Enterohemorrhagic Escherichia coli (EHEC) has emerged as an important food-borne pathogen of considerable public health concern. The majority of food-borne illnesses caused by EHEC, particularly serotype O157:H7, appear to be associated with undercooked meat and meat products. Although several intervention strategies are already in use to control carcass contamination, no single intervention is 100% effective in eliminating E. coli from carcasses. This indicates the need for developing an effective intervention. The Australian meat industry has a particular interest in evaluating the potential effect of combined cold and osmotic stresses on E. coli, as occurs during carcass chilling. To this end, the present thesis aims to provide a comprehensive understanding of the growth kinetics and cellular responses of E. coli O157:H7 strain Sakai subjected to conditions relevant to low temperature and water activity conditions experienced during meat carcass chilling in Australia where cold air chilling, rather than spray chilling, is routinely employed and leads to a temporary reduction in temperature as well as reduction in water activity during chilling. Despite that those temperature and water activity conditions are not lethal to E. coli, other studies have reported a decline in E. coli viability during cold air carcass chilling that could be exploited to deliberately reduce the prevalence of E. coli on meat. An initial study employed an integrated transcriptomic and ‘shotgun’ proteomic approach (using cDNA microarray and 2D-LC/MS/MS analysis, respectively), to characterize the genome and proteome profiles of E. coli under steady-state conditions of cold temperature and water activity stress. Expression profiles of E. coli during exponential growth at 25°C aw 0.985, 14°C aw 0.985, viii 25°C aw 0.967, and 14°C aw 0.967 was compared to that of a reference culture (35°C aw 0.993). Gene expression and protein abundance profiles of E. coli were more strongly affected by low water activity (aw 0.967) than by low temperature (14°C). Predefined group enrichment analysis revealed that the universal response of E. coli to all low temperature and/or low water activity conditions included activation of the master stress response regulator RpoS and the Rcs phosphorelay system involved in the biosynthesis of the exopolysacharide colanic acid, as well as down-regulation of elements involved in chemotaxis and motility. Characterizing the physiology of E. coli under chilling and water activity stresses provided a baseline of knowledge to better interpret, and potentially exploit, this pathogen’s responses to dynamic environmental conditions that occur during carcass chilling. To gain deeper insight into the potential mechanisms controlling population responses of E. coli under dynamic low temperature and water activity conditions, a series of studies were undertaken to investigate the growth kinetics and time-dependent changes in its global expression upon a sudden downshift in temperature or water activity. Growth response of E. coli to a temperature downshift below 25°C was assessed. All downshifts induced a lag phase of growth before cells resumed growth at a rate typical for the temperature experienced. By contrast, shifting E. coli to low water activity (below aw 0.985) caused an apparent loss, then recovery, of culturability. Exponential growth then resumed at a rate under characteristic for the water activity imposed. In transcriptomic and proteomic studies, E. coli responded to cold shock (from 35°C to 14°C) and hyperosmotic shock (from aw 0.993 to aw 0.967) by changing expression of genes and proteins involved in several functional groups and metabolic pathways. A number of these changes were found to be common for both cold and osmotic stresses, ix although stress-specific responses were also observed. The adaptive strategies adopted by cells generally included accumulation of compatible solutes and modification of the cell envelope composition. Growth at cold temperature and low water activity, however, appeared to upregulate additional elements, which are involved in the biosynthesis of specific amino acids. The present findings also highlighted the robust ability of E. coli to activate multiple stress responses by transiently inducing the activity of RpoE regulon to repair protein misfolding and aid the proper folding of newly synthesized proteins in cell envelope, while simultaneously activating the master stress regulator RpoS to mediate long-term adaptation under the stress conditions of low temperature and water activity. A further study was carried out to examine the growth kinetics and molecular response of E. coli subjected to simultaneous abrupt downshifts in temperature and water activity (i.e. from 35°C aw 0.993 to 14°C aw 0.967). Exposure of E. coli to combined cold and osmotic shifts resulted in a complex pattern of population changes. Based on enumeration, this repeatable growth behaviour could be divided into three successive phases: (i) an initial decline in bacterial numbers followed by a period in which numbers increased rapidly; (ii) a second decrease in culturable cells and subsequent ‘exponential-like’ growth; and (iii) a constant population level, similar to the starting density before imposition of the combined shocks (i.e. analogous to a ‘lag’ phase), until ‘true exponential’ growth was (re)-established. From the proteomic analysis, it was found that the response of E. coli to downshifts in temperature and water activity involved a highly complex regulatory network, including changes in abundance of different groups of proteins. This regulatory network was mediated through a transient induction of the RpoE-controlled envelope stress response and activation of the master stress regulator RpoS and the Rcs system-controlled x colanic acid biosynthesis. Increase in abundance of several proteins with diverse functions was also observed, including those involved in the DNA repair system, the degradation of proteins and peptides, the amino acid biosynthetic pathways and the major processes of carbohydrate catabolism and energy generation. Overall, the results presented in this thesis, and the interpretations based on them, provide a detailed understanding of the physiological responses of E. coli to dynamic changes experienced during carcass chilling under Australian conditions. Such knowledge will aid the development of more targeted, and less invasive approaches, for the meat industry to eliminate or control this pathogen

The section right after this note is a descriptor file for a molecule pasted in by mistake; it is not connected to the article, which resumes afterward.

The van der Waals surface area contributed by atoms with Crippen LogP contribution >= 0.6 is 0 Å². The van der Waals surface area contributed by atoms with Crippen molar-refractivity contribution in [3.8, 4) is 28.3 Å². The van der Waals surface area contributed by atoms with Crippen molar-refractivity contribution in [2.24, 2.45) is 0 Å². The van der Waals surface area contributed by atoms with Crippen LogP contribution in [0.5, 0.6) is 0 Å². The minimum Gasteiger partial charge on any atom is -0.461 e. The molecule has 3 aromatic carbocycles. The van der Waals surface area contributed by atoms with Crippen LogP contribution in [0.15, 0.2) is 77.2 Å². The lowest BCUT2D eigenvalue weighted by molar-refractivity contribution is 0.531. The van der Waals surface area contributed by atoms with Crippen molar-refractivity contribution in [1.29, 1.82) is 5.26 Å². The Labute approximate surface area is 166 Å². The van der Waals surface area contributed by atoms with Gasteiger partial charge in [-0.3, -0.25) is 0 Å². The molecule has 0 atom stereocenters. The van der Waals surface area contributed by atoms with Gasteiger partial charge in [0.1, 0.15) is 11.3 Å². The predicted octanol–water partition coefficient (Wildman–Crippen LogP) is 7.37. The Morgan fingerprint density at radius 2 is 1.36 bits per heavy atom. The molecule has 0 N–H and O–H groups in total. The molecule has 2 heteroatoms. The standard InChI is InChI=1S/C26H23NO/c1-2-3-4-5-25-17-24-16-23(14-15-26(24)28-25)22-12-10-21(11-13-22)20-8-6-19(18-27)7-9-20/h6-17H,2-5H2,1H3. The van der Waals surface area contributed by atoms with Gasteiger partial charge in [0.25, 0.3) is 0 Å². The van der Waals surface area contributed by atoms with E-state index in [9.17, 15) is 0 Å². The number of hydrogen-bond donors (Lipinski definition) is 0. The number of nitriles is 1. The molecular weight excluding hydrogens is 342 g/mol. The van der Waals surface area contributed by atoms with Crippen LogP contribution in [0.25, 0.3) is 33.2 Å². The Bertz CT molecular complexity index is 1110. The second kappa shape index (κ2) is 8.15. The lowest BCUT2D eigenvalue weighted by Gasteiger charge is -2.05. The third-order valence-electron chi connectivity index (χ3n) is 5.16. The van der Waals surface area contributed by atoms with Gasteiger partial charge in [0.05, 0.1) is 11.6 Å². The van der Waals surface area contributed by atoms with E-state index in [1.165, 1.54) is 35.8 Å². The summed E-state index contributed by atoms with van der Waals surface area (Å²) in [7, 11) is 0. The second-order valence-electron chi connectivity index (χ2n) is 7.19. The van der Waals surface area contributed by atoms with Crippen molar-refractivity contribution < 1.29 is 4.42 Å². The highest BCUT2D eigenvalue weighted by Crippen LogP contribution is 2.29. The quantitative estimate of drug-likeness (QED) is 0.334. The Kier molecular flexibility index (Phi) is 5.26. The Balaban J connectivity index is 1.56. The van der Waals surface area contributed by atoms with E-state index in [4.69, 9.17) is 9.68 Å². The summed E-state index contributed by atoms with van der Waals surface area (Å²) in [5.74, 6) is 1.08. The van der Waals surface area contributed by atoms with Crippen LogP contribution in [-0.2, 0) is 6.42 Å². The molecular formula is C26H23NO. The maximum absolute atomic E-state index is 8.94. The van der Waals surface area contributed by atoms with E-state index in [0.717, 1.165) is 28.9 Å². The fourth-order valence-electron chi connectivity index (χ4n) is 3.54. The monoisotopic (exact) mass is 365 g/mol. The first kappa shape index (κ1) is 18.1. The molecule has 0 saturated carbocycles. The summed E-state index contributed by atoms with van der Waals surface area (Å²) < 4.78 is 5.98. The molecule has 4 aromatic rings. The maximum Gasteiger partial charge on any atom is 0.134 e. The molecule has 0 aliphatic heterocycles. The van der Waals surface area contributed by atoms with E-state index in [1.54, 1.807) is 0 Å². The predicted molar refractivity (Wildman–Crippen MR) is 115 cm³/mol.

Item Type: Thesis (PhD)
Keywords: E.Coli physiology, carcass chilling, stress response, cold stress, water activity stress
Additional Information: Copyright the Author
Date Deposited: 17 Aug 2012 04:52
Last Modified: 18 Nov 2014 04:39
URI: http://eprints.utas.edu.au/id/eprint/14689